Graded on a Curve:
U.S. Maple, Long Hair
in Three Stages

Defunct noise-rock outfit U.S. Maple’s career was one long acknowledgement of failure, futility, and self-hatred. The Chicago quartet went on record stating Rock was dead, but instead of taking the coward’s way out by abandoning their guitars for grad school (the last refuge of a scoundrel), they set out on the perverse course of deconstructing their songs, and putting them back together helter-skelter. The results were songs that were like Frankenstein’s monster, only with the legs sewed on where the arms should be and a head for a foot.

With each new release, U.S. Maple made rock music that celebrated the utter folly of making rock music, struggling to create something new under the “been there, done that” sun only to stop, shuddering in horror, upon realizing that all it was doing was dreaming up new ways to flog a dead genre. It is only in hindsight that one can see that while U.S. Maple may have failed, just as all true artists fail (“Only one thing matters,” said E.M. Cioran of artists and life in general, “learning to be the loser”), they did succeed in creating a body of music that is as initially difficult and out-of-kilter as it is ultimately perversely lovable and even funny.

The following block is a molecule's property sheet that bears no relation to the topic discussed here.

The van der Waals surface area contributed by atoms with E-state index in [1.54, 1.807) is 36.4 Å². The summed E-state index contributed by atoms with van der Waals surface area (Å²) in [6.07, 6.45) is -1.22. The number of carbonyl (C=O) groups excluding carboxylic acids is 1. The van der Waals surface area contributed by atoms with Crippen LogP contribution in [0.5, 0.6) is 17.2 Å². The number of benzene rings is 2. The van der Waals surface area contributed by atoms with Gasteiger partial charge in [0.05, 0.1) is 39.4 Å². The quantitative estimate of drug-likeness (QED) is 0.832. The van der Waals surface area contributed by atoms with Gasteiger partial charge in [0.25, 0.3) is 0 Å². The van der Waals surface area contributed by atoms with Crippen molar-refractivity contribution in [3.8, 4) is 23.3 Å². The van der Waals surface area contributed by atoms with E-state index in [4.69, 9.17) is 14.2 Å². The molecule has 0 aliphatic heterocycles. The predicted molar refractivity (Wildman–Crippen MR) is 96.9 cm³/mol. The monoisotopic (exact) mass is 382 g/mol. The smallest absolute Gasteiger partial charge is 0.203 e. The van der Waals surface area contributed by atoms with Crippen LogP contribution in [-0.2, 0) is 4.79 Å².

The twisted and prickly structures of their screwball anti-songs have a way of sneaking up on you, of growing you a new set of ears as it were. At which point they still won’t sound right—U.S. Maple never sounds quite right—but they will sound as exciting and as innovative as rock (with its two million identical bands recycling the sounds of maybe 20 better bands) gets.